by Christopher Proudlove©
Fortunately for my bank manager, I don’t collect silver. If I did, the chance of finding – let alone affording – something made by Paul de Lamerie (1688-1751) is remote. One of the most celebrated and arguably greatest of all English gold and silversmiths, De Lamerie was a leading exponent of rococo style and his most exuberant pieces are today seen only in museums. So then, what are the chances of finding a piece by the man who taught him? I thought they were pretty slim, but I was wrong, more of which later.
As our politicians wrestle with the perceived problems of an influx of European refugees, it is interesting to note that De Lamerie was himself a second-generation Huguenot refugee, a victim of the revocation of the Edict of Nantes in 1685, which drove his parents out of France to the safety of the Netherlands.
The edict was a decree of 1598 establishing that Catholics and Protestants could live and work side by side in France. It granted French Protestants – the Huguenots – their civil rights in a predominantly Catholic country and it succeeded in bringing peace and unity for many years.
However, Louis XIV renounced the edict and declared Protestantism illegal, so the Protestants fled. At a stroke, France lost many of its most skilled and hard-working individuals. An estimated 160,000 Huguenots travelled to such places as Switzerland, the US, Germany, Amsterdam and London which alone attracted some 50,000 immigrants. They were wig makers, hairdressers, boot and shoe makers, perfumers, jewellers, furriers and gunsmiths. The silversmiths among them brought sophisticated and advanced designs. They used a thicker silver and adorned it with higher and more elaborate relief and engraved decoration.
De Lamerie’s father, also Paul, was himself a minor aristocrat and on reaching the Netherlands, became an army officer in the service of William of Orange. His son was probably born there, but in 1689 the family left for London and by 1691 were living in Soho, the district having been taken over by French Huguenot refugees.
Though he went on to greatness, very little is known about the young Paul’s progress through what was an essentially closed profession. However, records at the Worshipful Company of Goldsmiths in London show an entry for August 6, 1703, in which the he apprentices himself to a Peter Plattell (sic) “Citizen and Goldsmith of London, for the term of seven years from this day”.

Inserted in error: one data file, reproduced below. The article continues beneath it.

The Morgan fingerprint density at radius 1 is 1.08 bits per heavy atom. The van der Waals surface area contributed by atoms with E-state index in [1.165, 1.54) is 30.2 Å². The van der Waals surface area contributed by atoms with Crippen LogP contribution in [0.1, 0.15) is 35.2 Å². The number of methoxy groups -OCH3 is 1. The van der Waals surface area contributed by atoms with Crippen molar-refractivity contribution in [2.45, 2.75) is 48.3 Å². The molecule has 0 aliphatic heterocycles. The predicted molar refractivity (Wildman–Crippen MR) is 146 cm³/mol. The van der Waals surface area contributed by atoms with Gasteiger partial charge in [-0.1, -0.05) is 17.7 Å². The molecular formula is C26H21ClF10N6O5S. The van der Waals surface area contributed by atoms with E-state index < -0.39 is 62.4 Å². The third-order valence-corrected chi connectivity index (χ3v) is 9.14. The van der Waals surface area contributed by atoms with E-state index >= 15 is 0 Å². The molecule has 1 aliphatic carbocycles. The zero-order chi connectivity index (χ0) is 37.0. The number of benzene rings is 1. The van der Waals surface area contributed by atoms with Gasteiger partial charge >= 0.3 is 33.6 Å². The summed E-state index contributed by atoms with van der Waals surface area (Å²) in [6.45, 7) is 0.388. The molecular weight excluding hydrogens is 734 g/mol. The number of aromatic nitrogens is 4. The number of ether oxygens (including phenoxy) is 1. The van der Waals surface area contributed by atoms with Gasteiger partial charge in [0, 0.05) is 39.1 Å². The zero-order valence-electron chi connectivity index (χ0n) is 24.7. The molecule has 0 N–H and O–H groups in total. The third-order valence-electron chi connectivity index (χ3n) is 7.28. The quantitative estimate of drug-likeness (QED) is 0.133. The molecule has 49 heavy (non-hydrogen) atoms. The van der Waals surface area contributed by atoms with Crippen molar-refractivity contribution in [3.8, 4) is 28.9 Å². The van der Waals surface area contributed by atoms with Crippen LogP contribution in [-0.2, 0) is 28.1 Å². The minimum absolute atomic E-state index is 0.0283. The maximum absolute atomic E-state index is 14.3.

In addition to teaching the boy the technical skills of silversmithing, the Master also gave him the hand of one of his daughters
Platel, himself a Huguenot from an aristocratic family in Lorraine, had probably also been apprenticed in London and registered his mark at Goldsmiths’ Hall in 1699. A gifted individual, he made a silver service for the Prince of Wales, who became George II. De Lamerie probably lived with Platel and in addition to teaching the boy the technical skills of silversmithing, the Master also gave him the hand of one of his daughters in marriage. The couple had two sons and four daughters.
Platel died in 1719 and De Lamerie no doubt took over his workshop and his clients. He became a Freeman in 1712 and registered his mark the same year. Less than four years later, the young man had established himself sufficiently to open a shop and workshop at the sign of the Golden Ball in Windmill Street.
In 1731, De Lamerie was honoured by being invited to join the governing body of the Goldsmiths’ Company, by which time he was enjoying huge success. Commissions came from all the wealthiest European families and it is notable that all his most elaborate pieces date from this period.
He died in 1751 without an heir to pass on his business, both his sons, Paul and Daniel, dying in infancy.
By way of illustrating the kind of money pieces by De Lamerie fetch today, in April last year, a George II silver-gilt cream boat with London hallmarks for 1736 and weighing 230 grams, a smidgen over 7 ounces, and measuring just 4 1/2 inches sold at Sotheby’s in New York for $57,000.
This is somewhat out of my reach. However by chance, I came across this pretty little George I silver sugar caster (pictured right) which is hallmarked for London 1718 and estimated in a recent sale at £700 to £900. It sold for £7,500. Why? Because it was made by De Lamerie’s Master, mentor and father-in-law, Pierre Platel.
Picture top shows: Luscious Lamerie – A silver gilt ewer and basin decorated with the royal coat of arms, now in the collection of the Worshipful Company of Goldsmiths
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